The Harris County jail’s population is down from historic highs, but with the usual summer uptick coming, Sheriff Adrian Garcia has asked for a waiver to make some more beds available.
State officials have rejected a request from Sheriff Adrian Garcia to increase the capacity of the Harris County Jail and said local leaders have not done enough in recent years to reduce the inmate population.
The inmate population at the state’s largest lockup has fallen in recent months after exceeding building capacity for the first time in two years last September, but the Sheriff’s Office says it is too close for comfort. The population is known to swell in the summer months by as much as 1,000 inmates, said spokesman Alan Bernstein, noting that Garcia’s request was intended to create some “flexibility” as county leaders work to reduce the jail population.
The building capacity of the county jail system is 9,434; the population on Monday was 8,814.
Garcia last week asked the Texas Commission on Jail Standards for permission to increase the number of supplemental beds used when the population swells, replacing 680 hard plastic cots with 1,064 metal bunk beds. He also asked that the jail still be able to use up to 100 mobile cots known as “boats” or “low-riders.”
The Texas Commission on Jail Standards agreed only to let Garcia replace the 680 cots with bunk beds to save 5,000 square feet of floor space, keeping the inmate capacity the same.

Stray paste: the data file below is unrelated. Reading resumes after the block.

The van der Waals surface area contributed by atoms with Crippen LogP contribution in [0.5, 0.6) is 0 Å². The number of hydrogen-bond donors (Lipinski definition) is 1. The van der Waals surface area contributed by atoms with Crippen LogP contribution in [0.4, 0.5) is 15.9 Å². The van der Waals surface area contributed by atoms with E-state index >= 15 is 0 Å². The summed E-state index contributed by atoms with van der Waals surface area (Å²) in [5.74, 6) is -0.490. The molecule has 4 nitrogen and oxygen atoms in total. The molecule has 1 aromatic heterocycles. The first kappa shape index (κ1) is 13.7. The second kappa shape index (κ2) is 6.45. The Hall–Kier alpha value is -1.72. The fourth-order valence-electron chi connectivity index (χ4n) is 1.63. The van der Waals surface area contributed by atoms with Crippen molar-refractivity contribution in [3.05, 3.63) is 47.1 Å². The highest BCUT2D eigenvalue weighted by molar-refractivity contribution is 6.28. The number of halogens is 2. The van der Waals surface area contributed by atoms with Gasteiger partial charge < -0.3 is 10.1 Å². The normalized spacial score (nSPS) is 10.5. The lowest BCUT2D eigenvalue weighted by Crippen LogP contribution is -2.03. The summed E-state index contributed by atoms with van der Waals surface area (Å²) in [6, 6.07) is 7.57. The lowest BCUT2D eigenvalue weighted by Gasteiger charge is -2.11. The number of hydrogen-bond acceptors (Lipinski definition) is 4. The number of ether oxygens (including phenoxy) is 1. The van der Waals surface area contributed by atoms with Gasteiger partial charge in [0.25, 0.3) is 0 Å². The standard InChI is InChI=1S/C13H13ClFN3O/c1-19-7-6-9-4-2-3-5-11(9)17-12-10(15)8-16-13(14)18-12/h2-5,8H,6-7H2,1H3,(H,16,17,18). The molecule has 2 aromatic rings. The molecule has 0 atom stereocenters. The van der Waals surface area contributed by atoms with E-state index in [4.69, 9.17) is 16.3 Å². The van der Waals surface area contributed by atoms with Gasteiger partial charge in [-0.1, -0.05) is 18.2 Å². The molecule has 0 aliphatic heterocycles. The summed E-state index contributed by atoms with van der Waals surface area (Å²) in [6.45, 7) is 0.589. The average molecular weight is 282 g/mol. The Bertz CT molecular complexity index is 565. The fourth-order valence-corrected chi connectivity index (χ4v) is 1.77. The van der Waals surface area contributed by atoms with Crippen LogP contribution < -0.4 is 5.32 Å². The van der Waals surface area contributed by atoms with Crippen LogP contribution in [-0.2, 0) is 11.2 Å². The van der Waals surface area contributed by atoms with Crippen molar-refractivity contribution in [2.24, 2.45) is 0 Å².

[Sen. John] Whitmire said one thing the county – its judges, in particular – is not doing that frustrates him the most is refusing to grant no-cost personal bonds to nonviolent offenders with relatively stable lives, something other large metropolitan areas in Texas are doing with increasing frequency.
Last month, 69 percent of the county’s 8,559 prisoners were pretrial detainees rather than convicted criminals serving sentences, according to the Criminal Justice Coordinating Council, which the county created in 2009 improve the justice system and help reduce jail overcrowding.
“There’s no basis not to allow a charged person that has a job, a family and a permanent residence, who is nonviolent, but can’t come up with $1,000, to go back to work and agree to show up next month,” Whitmire said.
Caprice Cosper, director of the coordinating council, said the pretrial detainees are “not necessarily the easy population people might want it to be,” noting that two preliminary analyses have shown that about 90 percent of those detainees who are there for longer than five days have higher-than-standard bond amounts, indicating they are not first-time offenders.
There should be no need to draw inferences about the offense history of these more-than-five-day detainees. We should have hard data available about them. And even if they are mostly repeat offenders, it doesn’t follow that they’re necessarily the kind of dangerous offenders that need to be kept off the streets before their hearings. Sen. Whitmire is correct about the lack of personal recognizance bonds, and about the reluctance by judges to find alternatives to incarceration for arrestees awaiting trial. It may be that we’re doing more than we might think, as Caprice Cosper suggests, but that doesn’t mean there isn’t more – a lot more, even – that we could be doing.